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Tuesday, August 22, 2017

Push It. Sokoban Edition. by Ruslan Goncharenko FREE

iPhone Screenshot 1  iPhone Screenshot 2
Push It. Sokoban Edition. comes from the amazingly prolific Ruslan Goncharenko.
iPhone Screenshot 3  iPhone Screenshot 4
It's a telescope Sokoban puzzle app game.  The object is to push the red and green octagons onto their targets.

1. The machines push all the way.
2. The machines can push other machines.
3. The machines which have multiple telescopes will push out all their telescopes at once.
4. There are 5000 levels in 4x4 through 8x8 grids.

What I especially appreciate: the solution is readily accessible.

I've started tackling the 8x8 Expert levels.  They're really great.  But as I've said before, there are too many levels!

I believe this is the only telescope sokoban game that utilizes multiple telescopes on one machine.

Other Telescope games
Pushing Machine - simply excellent
Dyson Telescope Game - the first game to utilize telescopes
Push It, Puzzle Edition Also by Ruslan Goncharenko

Monday, August 21, 2017

SnakekanS by Yuansheng Xu $.99

iPhone Screenshot 1  iPhone Screenshot 2
SnakekanS comes from Yuansheng Xu. It's an unusual snake game.  The object is for the snake to eat all the animals, and then get to the yin/yang exit.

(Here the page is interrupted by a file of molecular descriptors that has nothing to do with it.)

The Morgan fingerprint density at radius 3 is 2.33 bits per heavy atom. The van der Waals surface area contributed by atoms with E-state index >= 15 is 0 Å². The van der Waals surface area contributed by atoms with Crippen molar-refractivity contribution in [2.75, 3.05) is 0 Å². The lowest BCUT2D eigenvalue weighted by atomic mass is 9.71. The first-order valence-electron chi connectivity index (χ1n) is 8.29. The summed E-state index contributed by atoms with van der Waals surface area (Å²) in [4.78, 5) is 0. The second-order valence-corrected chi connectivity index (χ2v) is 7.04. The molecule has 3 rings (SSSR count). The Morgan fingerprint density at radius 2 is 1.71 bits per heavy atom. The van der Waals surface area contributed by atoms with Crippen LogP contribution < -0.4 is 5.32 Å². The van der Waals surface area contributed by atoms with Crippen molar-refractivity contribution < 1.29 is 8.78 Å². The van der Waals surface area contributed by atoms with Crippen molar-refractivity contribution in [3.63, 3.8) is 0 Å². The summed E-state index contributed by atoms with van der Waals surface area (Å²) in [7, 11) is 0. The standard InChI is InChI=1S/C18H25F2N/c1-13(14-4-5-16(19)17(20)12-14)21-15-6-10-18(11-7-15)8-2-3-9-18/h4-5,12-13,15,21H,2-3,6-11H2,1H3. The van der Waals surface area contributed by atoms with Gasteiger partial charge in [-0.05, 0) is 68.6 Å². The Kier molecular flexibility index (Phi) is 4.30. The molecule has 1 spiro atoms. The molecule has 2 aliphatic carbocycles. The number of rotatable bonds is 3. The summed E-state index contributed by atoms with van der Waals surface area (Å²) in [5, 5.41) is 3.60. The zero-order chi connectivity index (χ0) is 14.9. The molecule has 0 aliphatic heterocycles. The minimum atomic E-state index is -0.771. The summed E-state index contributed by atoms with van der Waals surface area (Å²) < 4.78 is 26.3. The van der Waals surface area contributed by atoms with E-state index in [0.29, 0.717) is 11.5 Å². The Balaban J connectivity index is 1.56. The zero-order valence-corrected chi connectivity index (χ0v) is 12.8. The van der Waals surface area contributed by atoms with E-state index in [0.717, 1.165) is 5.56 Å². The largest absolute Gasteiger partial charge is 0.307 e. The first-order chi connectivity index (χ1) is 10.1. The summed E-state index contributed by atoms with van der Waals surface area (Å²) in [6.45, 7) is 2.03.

iPhone Screenshot 3  iPhone Screenshot 4
1. Any time the snake eats, it grows by 1 unit. The first levels: the only animal to eat is mice.
2. Eating the frog, the snake's head & tail will swap places.
3. The Mantis must be eaten from the side or rear. The front is poisonous.
4. The Elephant: when the snake eats the elephant, it will just keep growing forever.
5. The Turtle: when the snake eats the turtle, the turtle will stay in its place on the grid.
iPhone Screenshot 5
There are 50 levels and at the moment I've been stuck on level 36 for about 10 days. There's a hint button (bottom left corner) that indicates which 5 or 6 items to eat first, but not the precise sequence. I'm a little annoyed that I can't just skip 36 and move on to the rest of the game.

There's an inconsistent rule that's been bothering me. When the snake eats an item, its head grows and the tail does not move. If the snake eats a turtle and it ends up coinciding with the end of the snake's tail, the snake dies.  So here's the part that bother's me: why should the snake die, with a turtle at its end tail, if there's food to be eaten next to the head? This is especially annoying when there's a frog next to the head which would then place the turtle in a good position on the snake.